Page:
Faster is not necessarily betterPosted: March 28, 2014
March 28, 2014
An article in the recent Smithsonian magazine talked about speed in thinking. It mentioned a psychology experiment where volunteers had to answer questions that were either typed clearly in a very easy-to-read font or were slightly blurred and therefore harder to read. This study concluded that “people who had to work harder ended up processing the text more deeply and responding to the questions [about the text] more accurately.”
Somewhat related to that was an interview on one of the cable news channels (I do not recall which) to the effect that recent studies show that people being guided by a “gut feeling” or “hunch” were likely to be right about 54% of the time. To put it another way, their odds of being right in such a speedy “analysis” were only slightly higher than what would be expected by sheer random chance. Yet, in such cases, those so guided usually have a very high (and unjustified) level of confidence in their conclusion.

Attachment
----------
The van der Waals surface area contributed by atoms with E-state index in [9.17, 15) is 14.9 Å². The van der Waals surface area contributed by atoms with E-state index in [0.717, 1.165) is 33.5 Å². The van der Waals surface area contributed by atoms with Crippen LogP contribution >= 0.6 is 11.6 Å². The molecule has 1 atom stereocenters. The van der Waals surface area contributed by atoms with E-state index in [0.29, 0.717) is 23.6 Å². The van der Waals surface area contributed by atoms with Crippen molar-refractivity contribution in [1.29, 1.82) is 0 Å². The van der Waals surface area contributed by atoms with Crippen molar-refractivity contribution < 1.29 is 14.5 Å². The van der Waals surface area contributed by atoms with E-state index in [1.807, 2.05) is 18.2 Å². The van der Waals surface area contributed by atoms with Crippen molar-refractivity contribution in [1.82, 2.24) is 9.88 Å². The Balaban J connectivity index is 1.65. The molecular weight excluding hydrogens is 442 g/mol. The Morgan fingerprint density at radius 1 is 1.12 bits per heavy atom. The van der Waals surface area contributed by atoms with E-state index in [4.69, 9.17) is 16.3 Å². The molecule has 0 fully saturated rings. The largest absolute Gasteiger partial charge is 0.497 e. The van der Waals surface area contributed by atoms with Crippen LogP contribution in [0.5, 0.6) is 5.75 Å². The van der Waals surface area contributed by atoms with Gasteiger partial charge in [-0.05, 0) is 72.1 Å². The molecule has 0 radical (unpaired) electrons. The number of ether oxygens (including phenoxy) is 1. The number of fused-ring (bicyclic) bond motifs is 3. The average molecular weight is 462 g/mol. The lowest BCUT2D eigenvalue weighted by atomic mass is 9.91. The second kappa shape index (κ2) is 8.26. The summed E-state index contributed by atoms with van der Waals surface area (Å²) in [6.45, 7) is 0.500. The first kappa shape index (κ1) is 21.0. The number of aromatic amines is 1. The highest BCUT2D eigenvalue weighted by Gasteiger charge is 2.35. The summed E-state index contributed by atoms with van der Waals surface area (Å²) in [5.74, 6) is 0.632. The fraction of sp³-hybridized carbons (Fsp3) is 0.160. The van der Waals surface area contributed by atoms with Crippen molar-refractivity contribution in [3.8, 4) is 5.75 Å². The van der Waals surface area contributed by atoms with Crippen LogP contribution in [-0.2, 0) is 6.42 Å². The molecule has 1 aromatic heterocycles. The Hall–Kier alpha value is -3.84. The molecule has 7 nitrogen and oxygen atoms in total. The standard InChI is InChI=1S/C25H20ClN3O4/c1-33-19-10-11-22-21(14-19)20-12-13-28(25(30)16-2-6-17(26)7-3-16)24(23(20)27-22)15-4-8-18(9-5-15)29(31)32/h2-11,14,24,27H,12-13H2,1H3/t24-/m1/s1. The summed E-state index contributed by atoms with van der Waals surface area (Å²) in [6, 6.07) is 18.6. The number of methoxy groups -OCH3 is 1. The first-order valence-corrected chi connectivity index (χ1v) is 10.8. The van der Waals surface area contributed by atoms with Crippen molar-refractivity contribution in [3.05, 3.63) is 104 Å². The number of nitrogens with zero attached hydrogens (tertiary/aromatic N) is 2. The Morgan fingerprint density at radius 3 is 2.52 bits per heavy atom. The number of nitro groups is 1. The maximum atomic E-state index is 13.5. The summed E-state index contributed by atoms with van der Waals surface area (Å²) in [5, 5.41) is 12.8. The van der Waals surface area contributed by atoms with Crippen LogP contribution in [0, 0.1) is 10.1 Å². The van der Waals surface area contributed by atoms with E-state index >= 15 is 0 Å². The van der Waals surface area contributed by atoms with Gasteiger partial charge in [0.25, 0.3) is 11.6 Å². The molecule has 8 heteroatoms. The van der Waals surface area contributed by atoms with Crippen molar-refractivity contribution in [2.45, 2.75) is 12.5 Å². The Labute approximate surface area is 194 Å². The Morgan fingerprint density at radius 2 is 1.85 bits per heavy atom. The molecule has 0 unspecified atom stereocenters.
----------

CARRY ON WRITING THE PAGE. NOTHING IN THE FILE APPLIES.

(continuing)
In the ongoing Malaysia Airlines flight 370 search, every day we see the newest “sightings” of wreckage replaced by others, in another area of the sea, rendering prior “knowledge” moot.
So what does this mean for competitive intelligence? It means that the easy research, the easy to do analysis, or the “obvious” conclusion is not necessarily going to get you to the truth. In fact, the harder you have to work to dig out the facts and then to make sense of them, the more likely it is that you will get it right. As the same article said. “When we want a well-reasoned decision, we say think long and hard, which isn’t all that different from think slow.”
 “This month we’re thinking about Speed”, Smithsonian, April 2014, 15-16.